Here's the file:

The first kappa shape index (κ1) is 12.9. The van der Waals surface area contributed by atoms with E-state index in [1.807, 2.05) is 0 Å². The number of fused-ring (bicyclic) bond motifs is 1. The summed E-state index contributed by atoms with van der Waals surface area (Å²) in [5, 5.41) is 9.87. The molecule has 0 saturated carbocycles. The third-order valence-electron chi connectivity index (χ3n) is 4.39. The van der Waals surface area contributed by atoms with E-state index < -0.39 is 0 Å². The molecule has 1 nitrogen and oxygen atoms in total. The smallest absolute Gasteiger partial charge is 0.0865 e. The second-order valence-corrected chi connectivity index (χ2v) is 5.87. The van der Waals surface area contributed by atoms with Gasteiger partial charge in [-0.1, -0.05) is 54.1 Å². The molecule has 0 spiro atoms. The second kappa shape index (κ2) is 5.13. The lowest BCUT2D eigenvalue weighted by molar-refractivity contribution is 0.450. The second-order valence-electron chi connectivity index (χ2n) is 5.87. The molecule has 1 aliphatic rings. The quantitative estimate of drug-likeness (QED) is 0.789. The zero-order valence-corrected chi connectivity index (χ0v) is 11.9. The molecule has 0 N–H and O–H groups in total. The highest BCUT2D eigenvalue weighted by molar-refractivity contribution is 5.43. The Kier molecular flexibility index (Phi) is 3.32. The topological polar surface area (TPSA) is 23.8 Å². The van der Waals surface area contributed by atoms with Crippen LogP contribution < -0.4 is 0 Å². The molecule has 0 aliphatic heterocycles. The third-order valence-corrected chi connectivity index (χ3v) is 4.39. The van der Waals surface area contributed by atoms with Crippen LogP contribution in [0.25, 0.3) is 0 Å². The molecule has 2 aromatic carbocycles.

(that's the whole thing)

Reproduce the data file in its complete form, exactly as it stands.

The first kappa shape index (κ1) is 12.9. The van der Waals surface area contributed by atoms with E-state index in [1.807, 2.05) is 0 Å². The number of fused-ring (bicyclic) bond motifs is 1. The summed E-state index contributed by atoms with van der Waals surface area (Å²) in [5, 5.41) is 9.87. The molecule has 0 saturated carbocycles. The third-order valence-electron chi connectivity index (χ3n) is 4.39. The van der Waals surface area contributed by atoms with E-state index < -0.39 is 0 Å². The molecule has 1 nitrogen and oxygen atoms in total. The smallest absolute Gasteiger partial charge is 0.0865 e. The second-order valence-corrected chi connectivity index (χ2v) is 5.87. The van der Waals surface area contributed by atoms with Gasteiger partial charge in [-0.1, -0.05) is 54.1 Å². The molecule has 0 spiro atoms. The second kappa shape index (κ2) is 5.13. The lowest BCUT2D eigenvalue weighted by molar-refractivity contribution is 0.450. The second-order valence-electron chi connectivity index (χ2n) is 5.87. The molecule has 1 aliphatic rings. The quantitative estimate of drug-likeness (QED) is 0.789. The zero-order valence-corrected chi connectivity index (χ0v) is 11.9. The molecule has 0 N–H and O–H groups in total. The highest BCUT2D eigenvalue weighted by molar-refractivity contribution is 5.43. The Kier molecular flexibility index (Phi) is 3.32. The topological polar surface area (TPSA) is 23.8 Å². The van der Waals surface area contributed by atoms with Crippen LogP contribution < -0.4 is 0 Å². The molecule has 0 aliphatic heterocycles. The third-order valence-corrected chi connectivity index (χ3v) is 4.39. The van der Waals surface area contributed by atoms with Crippen LogP contribution in [0.25, 0.3) is 0 Å². The molecule has 2 aromatic carbocycles.